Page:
The nagging regrets from two replay defeats last year, in the Allianz Hurling League final to Clare and particularly the All-Ireland semi-final to Kilkenny, should frame a lot of what they do in 2017.
Whatever targets they’ve set themselves inside the confines of Derek McGrath’s dressing room, hunger alone won’t get it done. But the experience should shape them, says Waterford’s Philip Mahony.
“Maybe it does give you an edge but then you look at Kilkenny and the way they lost the final (to Tipperary) and that is going to give them massive hunger.
“There were a few other teams who did not have a great championship — the likes of Cork, Clare and Dublin and they will have huge hunger as well.
“I suppose the one thing that we can draw from the experience is being there.
“In 2015, that was a first senior championship game for a lot of us and to get back up there and perform relatively well in the drawn game last year, and then the next day where we were not obliterated by any means.
“Going to toe-to-toe with Kilkenny again you can take a certain degree of confidence and belief from that.”
It was close but no cigar for the Déise in that frantic All-Ireland semi-final in Croke Park. Leading by three points in the 70th minute, they retreated into a defensive shell and paid the ultimate price.
Mahony, speaking at the Allianz Hurling League launch in Belfast, says it happened sub-consciously with no direction coming from the sideline to hold on to what they had.
Even in losing the replay, they proved they’d come a long way but standing back this year and admiring their progress is not an option according to Mahony.
“Last year was very tough, particularly after going toe-to-toe with Kilkenny in the replay and not getting over the line again made it even worse.
“We probably went a little bit defensive, we possibly sat back and that’s something we must try and improve.
“When you are playing a team like Kilkenny you have to take your chance when it’s there and we did not do that last year.”
Sunday’s Allianz NHL first round sees 2015 champions Waterford, chasing a third Allianz League final appearance in a row, take on Kilkenny at Nowlan Park.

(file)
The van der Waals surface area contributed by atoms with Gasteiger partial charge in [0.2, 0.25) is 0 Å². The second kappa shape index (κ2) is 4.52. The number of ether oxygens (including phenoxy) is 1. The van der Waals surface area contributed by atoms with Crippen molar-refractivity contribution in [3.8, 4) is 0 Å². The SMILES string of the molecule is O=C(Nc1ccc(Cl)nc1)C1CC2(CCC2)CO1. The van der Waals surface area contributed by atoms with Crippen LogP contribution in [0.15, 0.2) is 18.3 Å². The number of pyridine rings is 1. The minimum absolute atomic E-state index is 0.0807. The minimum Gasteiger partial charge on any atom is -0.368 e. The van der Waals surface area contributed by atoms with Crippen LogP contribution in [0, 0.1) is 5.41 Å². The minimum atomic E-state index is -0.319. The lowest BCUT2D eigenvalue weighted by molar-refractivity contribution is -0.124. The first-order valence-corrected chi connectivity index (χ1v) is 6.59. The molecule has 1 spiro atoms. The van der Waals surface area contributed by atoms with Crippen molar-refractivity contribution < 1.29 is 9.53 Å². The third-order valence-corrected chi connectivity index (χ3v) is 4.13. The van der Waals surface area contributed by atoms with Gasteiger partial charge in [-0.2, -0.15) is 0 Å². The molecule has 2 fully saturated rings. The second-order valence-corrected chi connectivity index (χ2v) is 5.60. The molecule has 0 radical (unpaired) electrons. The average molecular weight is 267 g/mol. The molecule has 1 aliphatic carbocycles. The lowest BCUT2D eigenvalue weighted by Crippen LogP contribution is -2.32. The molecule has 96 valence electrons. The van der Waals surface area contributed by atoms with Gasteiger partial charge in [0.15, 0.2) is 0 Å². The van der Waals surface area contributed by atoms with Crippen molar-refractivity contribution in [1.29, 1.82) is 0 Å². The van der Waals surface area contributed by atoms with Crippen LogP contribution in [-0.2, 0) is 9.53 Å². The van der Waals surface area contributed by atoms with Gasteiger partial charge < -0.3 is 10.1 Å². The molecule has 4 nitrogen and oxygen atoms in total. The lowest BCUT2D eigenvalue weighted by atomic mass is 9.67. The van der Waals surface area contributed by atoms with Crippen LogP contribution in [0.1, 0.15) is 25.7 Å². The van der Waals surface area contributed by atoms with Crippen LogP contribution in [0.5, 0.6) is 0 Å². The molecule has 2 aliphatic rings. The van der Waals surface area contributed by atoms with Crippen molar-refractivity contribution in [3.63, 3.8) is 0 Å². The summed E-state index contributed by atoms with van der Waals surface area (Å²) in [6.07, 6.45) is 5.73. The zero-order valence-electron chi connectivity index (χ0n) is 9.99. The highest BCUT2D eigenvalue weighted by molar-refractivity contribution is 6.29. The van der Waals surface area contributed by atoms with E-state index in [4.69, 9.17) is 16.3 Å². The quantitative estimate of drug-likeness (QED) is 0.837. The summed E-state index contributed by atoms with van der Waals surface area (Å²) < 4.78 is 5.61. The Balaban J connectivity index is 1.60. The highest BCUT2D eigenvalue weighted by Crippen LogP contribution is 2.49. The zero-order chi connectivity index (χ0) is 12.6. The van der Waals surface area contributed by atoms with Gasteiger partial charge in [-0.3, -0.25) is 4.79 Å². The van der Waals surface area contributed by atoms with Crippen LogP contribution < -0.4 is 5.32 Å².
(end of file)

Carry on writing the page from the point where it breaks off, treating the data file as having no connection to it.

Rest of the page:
February is not the time to be laying down markers but a win would be a huge confidence-booster, an indication that Waterford have the belief to beat Brian Cody’s side.
“If you don’t believe that you are going to beat Kilkenny I can guarantee that you are not going to beat them.
“I don’t think any of us would be here if we did not believe that.
“There are a couple of teams out there who have gone on to win the All-Ireland in the last few years, and what we have to done is obviously not good enough so we have to keep getting better.
“The bottom line is that if we do what we did last year we are not going to win.
“People were saying that we improved last year.
“But we’re conscious that if we don’t continue that upward trend, we’ll be landed back where we were three or four weeks previous to that Kilkenny game where we were hammered by Tipperary in the Munster final by 20 plus points.”
Meanwhile, Antrim hurler Neil McManus says a year away from the saffrons made him realise how much he missed it.
The county’s best hurler for the last decade spent 2016 travelling, but has returned more appreciative and more enthusiastic than ever.
They begin their Division 2A campaign against London on Sunday and McManus admitted: “I never really realised how much hurling meant to me until I wasn’t playing it”.
“It was almost heartbreaking, it was tough because things were not going well for Antrim and it was hard to be away from that.”